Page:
Strains of Acinetobacter which showed marked variation in their ability to accumulate intracellular polyphosphate (Pn) were isolated from a pilot-plant which was removing phosphate biologically. Variants which could not accumulate Pn under the same growth conditions were derived from two of the isolates which accumulated high levels of Pn.

The activities of five enzymes reported to have a role in Pn synthesis showed no significant differences between the two variants, their parent strains and two other natural isolates. In the presence of 20 µm N,N'-dicyclohexylcarbodiimide (DCCD), growth of the variant strains was suppressed, whereas the parent strains were still able to grow and form polyphosphate. A mechanism which depends upon the trans-membrane proton gradient of the cell is proposed to account for the high levels of polyphosphate formed by some strains of Acinetobacter.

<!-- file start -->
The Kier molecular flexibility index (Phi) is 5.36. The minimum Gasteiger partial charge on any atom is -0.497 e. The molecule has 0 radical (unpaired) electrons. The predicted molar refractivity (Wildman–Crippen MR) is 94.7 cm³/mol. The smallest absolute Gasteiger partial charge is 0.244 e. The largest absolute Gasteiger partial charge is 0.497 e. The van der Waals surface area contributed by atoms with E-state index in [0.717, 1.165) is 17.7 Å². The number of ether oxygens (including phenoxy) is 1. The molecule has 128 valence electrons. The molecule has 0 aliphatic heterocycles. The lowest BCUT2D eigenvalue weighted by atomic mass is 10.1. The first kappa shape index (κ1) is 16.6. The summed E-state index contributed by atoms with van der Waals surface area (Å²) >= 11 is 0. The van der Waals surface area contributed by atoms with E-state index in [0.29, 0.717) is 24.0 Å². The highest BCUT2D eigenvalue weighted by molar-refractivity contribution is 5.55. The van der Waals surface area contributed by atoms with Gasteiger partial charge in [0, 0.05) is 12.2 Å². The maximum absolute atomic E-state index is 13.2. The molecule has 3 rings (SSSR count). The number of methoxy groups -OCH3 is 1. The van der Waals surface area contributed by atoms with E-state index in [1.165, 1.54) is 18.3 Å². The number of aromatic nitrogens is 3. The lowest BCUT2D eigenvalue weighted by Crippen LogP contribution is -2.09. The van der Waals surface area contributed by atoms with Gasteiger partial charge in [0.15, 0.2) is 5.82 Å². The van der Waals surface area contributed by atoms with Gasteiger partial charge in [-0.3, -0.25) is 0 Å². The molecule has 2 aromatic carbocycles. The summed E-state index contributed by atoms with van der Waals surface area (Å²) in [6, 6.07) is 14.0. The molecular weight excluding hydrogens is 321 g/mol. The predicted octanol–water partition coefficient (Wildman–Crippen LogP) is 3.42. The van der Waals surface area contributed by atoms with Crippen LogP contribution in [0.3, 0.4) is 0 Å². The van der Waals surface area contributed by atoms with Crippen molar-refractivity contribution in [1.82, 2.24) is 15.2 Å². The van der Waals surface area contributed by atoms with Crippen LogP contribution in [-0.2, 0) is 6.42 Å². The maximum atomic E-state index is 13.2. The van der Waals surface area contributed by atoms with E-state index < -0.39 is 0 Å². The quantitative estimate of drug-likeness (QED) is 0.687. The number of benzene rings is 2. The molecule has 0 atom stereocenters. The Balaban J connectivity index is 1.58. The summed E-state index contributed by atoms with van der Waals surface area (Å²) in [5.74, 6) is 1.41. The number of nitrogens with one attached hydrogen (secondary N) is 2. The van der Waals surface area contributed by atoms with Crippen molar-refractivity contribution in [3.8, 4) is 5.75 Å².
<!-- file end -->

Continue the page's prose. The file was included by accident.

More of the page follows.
Each of the Acinetobacter strains isolated from the pilot-plant carried several plasmids. Comparison of one strain, which accumulated a high level of Pn, and its variant, showed that a deletion of approximately 20 kb of plasmid DNA from the parent strain had occurred.

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